Posts Tagged ‘St. Patrick’s Day’

St. Patrick’s Day

March 17, 2012

Image from the Edwardsville Intelligencer (Edwardsville, Illinois) Mar 16, 1892

ST. PATRICK’S DAY.

St. Patrick came, St. Patrick went,
And a — wae us;
We’ve lost a Saint that Heaven sent
To guard o’er us.
And when our isle will see him back,
No one dare say;
But a star o’er an Irish shack
Will shine some day.
So rise again, ye marble halls,
And wake ye ancient voice,
And sound again that Irish harp
That made our hearts rejoice.
And let our hornmen to the hills,
Our heralds o’er the sea;
To spread the news that he has come
To set auld Ireland free!

St. Patrick kind and Mary queen
Let them approach!
With all our fairies drest in green,
Drawing their coach;
And a white winged escort of doves
Fanning the air.
Oh! light is the crown of our loves
That they will wear.
So mount ye lords and ladies fair,
On chargers white as snow,
And ride ye to your Irish halls —
Your rights of long ago —
And if our hornmen ne’er return,
In Heaven then they’ll be,
To spread the news that he has come,
And set auld Ireland free!

MASTER EMERY,
416 Eighth street, Oakland, Cal.

Oakland Tribune (Oakland, California) Mar 16, 1906

My Land – Ireland

March 16, 2012

She is rich and rare land;
Oh, she’s a fresh and fair land!
She is a dear and rare land —
This native land of mine.

No men than hers are braver —
Her women’s hearts ne’er waver;
I’d freely die to save her
And think my lot divine.

She’s not a dull or cold land —
No! she’s a warm and bold land;
Oh, she’s a true and old land —
This native land of mine.

Could beauty ever guard her,
And virture still reward her,
No foe could cross her border,
No friend within it pine.

Oh, she’s a fresh and fair land!
Oh, she’s a true and rare land!
Yes, she’s a rare and fair land —
This native land of mine.

–Thomas Davis.

Edwardsville Intelligencer (Edwardsville, Illinois) Mar 16, 1892

St. Patrick: He Was A Saint So Clever

March 17, 2010

ST. PATRICK.

St. Patrick was a gentleman,
and came of decent people;
He built a church in Dublin town,
And on it built a steple.
His father was a Hoolagan,
His sister an O’Grady.
His mother was a Mulligan,
And his wife the Widow Brady.

CHORUS.

Success attend St. Patrick’s fist,
He was a saint so clever;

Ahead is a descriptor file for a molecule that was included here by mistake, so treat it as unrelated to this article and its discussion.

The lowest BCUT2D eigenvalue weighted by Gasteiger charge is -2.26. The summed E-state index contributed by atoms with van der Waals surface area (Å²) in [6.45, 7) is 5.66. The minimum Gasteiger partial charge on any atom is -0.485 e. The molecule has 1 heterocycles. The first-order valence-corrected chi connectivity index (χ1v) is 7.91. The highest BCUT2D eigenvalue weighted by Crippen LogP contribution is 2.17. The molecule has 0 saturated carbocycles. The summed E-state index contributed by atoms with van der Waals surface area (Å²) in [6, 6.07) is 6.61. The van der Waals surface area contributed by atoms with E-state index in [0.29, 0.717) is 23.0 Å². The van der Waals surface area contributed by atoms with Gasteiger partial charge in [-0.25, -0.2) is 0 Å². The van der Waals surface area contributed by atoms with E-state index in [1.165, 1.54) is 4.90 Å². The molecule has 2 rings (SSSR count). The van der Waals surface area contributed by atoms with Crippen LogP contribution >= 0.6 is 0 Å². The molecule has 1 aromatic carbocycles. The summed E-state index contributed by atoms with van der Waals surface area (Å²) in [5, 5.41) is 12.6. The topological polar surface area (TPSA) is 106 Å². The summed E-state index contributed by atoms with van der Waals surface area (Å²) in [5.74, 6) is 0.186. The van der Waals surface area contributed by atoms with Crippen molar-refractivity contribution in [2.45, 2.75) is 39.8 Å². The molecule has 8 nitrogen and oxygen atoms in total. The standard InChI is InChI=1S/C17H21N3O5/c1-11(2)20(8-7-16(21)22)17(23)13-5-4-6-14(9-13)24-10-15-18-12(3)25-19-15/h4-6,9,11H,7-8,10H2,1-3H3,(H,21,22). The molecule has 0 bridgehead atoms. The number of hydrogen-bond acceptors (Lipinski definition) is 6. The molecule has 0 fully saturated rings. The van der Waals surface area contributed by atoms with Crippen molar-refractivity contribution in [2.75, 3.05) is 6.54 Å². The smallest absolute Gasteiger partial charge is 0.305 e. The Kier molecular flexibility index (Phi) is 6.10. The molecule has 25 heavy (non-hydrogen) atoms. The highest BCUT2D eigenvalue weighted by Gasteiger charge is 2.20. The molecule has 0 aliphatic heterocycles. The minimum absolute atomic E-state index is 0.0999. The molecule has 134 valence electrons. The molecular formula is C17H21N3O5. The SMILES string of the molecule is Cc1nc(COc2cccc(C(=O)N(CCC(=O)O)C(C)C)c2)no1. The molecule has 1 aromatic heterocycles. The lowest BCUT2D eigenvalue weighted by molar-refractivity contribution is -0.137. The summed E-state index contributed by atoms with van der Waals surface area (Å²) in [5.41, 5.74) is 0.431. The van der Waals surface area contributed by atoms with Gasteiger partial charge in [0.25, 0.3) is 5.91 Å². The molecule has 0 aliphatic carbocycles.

He gave the snakes and toads a twist,
And banished them forever!

The Wicklow hills are very high,
And so’s the hill of Howth, air,
But there’s a hill that’s higher still,
And bigger than them both, sir.
I was from the top of that same hill
St. Patrick preached his sarmint
That drove the frogs into the bogs,
And banished all the varmint!

Success attend St. Patrick’s fist, &c.

Nine hundred thousand vipers blue
He charmed with sweet discourses,
And carved them up at Killadoo
In soups and second courses.
The blind worms crawling on the grass
Disgusted all the nation,
Till he opened their eyes and their hearts like wise,
To a sense of their situation!

Success attend St. Patrick’s fist, &c.

There’s not a mile through Ireland’s isle
Where the dirty creatures musters!
But there he put his dear forefoot,
And murdered them in clusters.
The toads went pop the frogs went slop,
Slap dash into the water.
And the snakes committed suicide
To save themselves from slaughter!

Success attend St. Patrick’s fist, &c.

No wonder that the Irish boys
Are all so brave and frisky,
For sure St. Patrick taught them that,
And the way of making whisky.
No wonder that the saint himself
Was handy at dishtilling,
fir his mother kept a shebe?n house
In the town of Enniskillen!

CHORUS.
Success attend St. Patrick’s fist,
He was a saint so clever,
He gave the snakes and toads a twist,
And banished them forever.

Titusville Morning Herald (Titusville, PA) Mar 17, 1871

St. Patrick’s Day

March 17, 2009

shamrock1

The Shamrock of Ireland. — One day, St. Patrick was preaching at Tara. He was anxious to explain the doctrine of the Holy Trinity. The people failed to under stand and refused to believe that there could be three persons and yet but one God. The holy man paused a moment absorbed in thought, and seeing a shamrock peeping from the green turf exclaimed, ‘Do you not see in this simple little wild flower how three leaves are united into one stalk?’ His audience understood without difficulty this simple, yet striking illustration, to the inexpresable delight of St. Patrick. From that day the shamrock became the national emblem of Ireland.

Mountain Democrat, The (Placerville, California) Jun 5, 1869

beer-shamrocks

A SERIOUS MISTAKE.

Shamrock Mistaken for Watercress and Devoured by a Beer Drinker.

According to a story that is going the rounds a laughable and yet very annoying mistake was made in one of the saloons of this city on St. Patrick’s day. It is said that the proprietor had received from Ireland some shamrock which he placed on the bar so that any patron desiring to could have a sprig for his lapel. The courtesy was greatly appreciated by those who understood it, but unfortunately, according to the story, one man stepped in for some beer and, mistaking the shamrock for watercresses, cleaned the dish before his error was discovered. It was an expensive free lunch, but the mistake was one which could not be remedied and there was nothing to do but to grin and bear it. It is probably, however, that the man who made it will never again commit so grevious a blunder.

North Adams Transcript (North Adams, Massachusetts) Mar 19, 1897

pitchfork

THE editors of the Benton, Cal, Messenger and the Bodie, Cal., Standard have signed articles to fight a duel under the following rules and conditions: Time, St. Patrick’s Day; weapons, pitchforks; distance, 200 yards; stakes, six bit a side; gate money to go toward defraying the funeral expenses of the loser.

Nevada State Journal (Reno, Nevada) Mar 15, 1879